Because of the maturity and limited support of openEDA, many microprocessors taped out in the past 600+ designs on Google OpenMPWs are only 32-bit MCU-class simple processors. RIOS Rio series RISC-V processors (open source under the Apache 2.0 license) on the other hand include all necessary architecture and performance features to run a full 64-bit operating system like Linux and many real-world software.

At ISSCC, RIOS team presented the design of GreenRio 2, and its open-source design flow. GreenRio 2 is an improvement from the previous version 1.0, which has already been validated in the Google/Skywater OpenMPW-7 tapeout November last year. GreeRio 1.0 is already the most complex processor design that has ever been fabricated by all past Google/SkyWater OpenMPW shuttle runs.

Fig.4 Architecture of GreenRio v2.0

Figure 4 shows the microarchitecture of the GreenRio 2 CPU pipeline. It employs a dual-issue 7-stage out-of-order architecture supporting the RV64ICMA unprivileged RISC-V ISA. It also supports Zicsr, Zifencei and Sfence.vma privileged extensions as well as the S, M and U privilege mode. GreenRio 2 is written in openEDA friendly synthesizable Verilog.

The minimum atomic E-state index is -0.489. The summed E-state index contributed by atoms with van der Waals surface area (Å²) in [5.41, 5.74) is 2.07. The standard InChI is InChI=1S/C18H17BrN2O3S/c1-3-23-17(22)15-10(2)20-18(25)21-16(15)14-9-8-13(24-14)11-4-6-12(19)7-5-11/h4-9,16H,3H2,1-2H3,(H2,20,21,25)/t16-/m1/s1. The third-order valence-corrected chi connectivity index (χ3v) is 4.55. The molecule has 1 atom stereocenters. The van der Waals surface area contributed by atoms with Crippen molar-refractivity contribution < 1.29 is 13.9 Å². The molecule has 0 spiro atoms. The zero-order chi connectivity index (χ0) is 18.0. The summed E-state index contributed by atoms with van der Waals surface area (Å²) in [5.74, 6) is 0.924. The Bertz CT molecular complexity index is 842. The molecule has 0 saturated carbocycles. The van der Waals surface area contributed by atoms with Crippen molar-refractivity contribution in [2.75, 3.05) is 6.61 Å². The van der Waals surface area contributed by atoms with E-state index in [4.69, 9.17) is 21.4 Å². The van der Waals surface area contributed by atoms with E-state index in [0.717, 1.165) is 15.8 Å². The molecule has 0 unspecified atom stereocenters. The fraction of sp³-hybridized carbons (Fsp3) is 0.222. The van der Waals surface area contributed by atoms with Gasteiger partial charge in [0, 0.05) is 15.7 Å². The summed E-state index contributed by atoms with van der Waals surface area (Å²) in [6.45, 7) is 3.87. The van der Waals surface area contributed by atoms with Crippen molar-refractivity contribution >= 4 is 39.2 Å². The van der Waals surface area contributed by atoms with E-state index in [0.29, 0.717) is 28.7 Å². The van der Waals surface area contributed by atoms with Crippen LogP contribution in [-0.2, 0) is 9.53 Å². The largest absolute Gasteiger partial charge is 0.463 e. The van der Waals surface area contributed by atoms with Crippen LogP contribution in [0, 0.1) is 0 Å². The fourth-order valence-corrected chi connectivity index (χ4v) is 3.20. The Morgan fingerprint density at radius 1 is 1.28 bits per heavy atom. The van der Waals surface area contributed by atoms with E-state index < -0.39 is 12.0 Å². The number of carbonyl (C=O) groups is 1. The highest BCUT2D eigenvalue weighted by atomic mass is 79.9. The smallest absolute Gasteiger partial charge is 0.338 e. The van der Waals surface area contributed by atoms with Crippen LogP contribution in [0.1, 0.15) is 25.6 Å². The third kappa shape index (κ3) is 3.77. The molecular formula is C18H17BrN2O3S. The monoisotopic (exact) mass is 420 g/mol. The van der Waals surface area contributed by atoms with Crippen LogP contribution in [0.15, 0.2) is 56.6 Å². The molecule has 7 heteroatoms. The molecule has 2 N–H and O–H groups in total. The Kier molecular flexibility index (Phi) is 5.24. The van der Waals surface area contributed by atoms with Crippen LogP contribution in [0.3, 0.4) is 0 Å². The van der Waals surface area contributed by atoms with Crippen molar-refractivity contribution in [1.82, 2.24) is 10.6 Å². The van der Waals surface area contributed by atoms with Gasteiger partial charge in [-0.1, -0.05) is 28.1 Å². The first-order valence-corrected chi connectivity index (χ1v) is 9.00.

Synthesized with the latest version of OpenLane, the gate count of a single GreenRio 2.0 CPU pipeline is slightly over 230K on the Skywater 130nm process. The area is 15.87 mm^2 at a frequency of 25 MHz.

With the close collaboration between RIOS and Google along with helps from the OpenEDA tool community, GreenRio 2 pushes the design complexity limit that OpenMPW and OpenEDA flow can handle. It is also a very meaningful project demonstrating building a high-performance processor with complete open-source technologies from architecture, RTL to GDSII possible.

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RIOS Lab Released the Official Test Suite Standard for RISC-V Vector Extension at RISC-V Summit

RISC-V 2022 North America Global Summit

The four-days RISC-V 2022 North America Global Summit was held in San Jose, California, December 12th-15th, 2022. The conference schedule includes: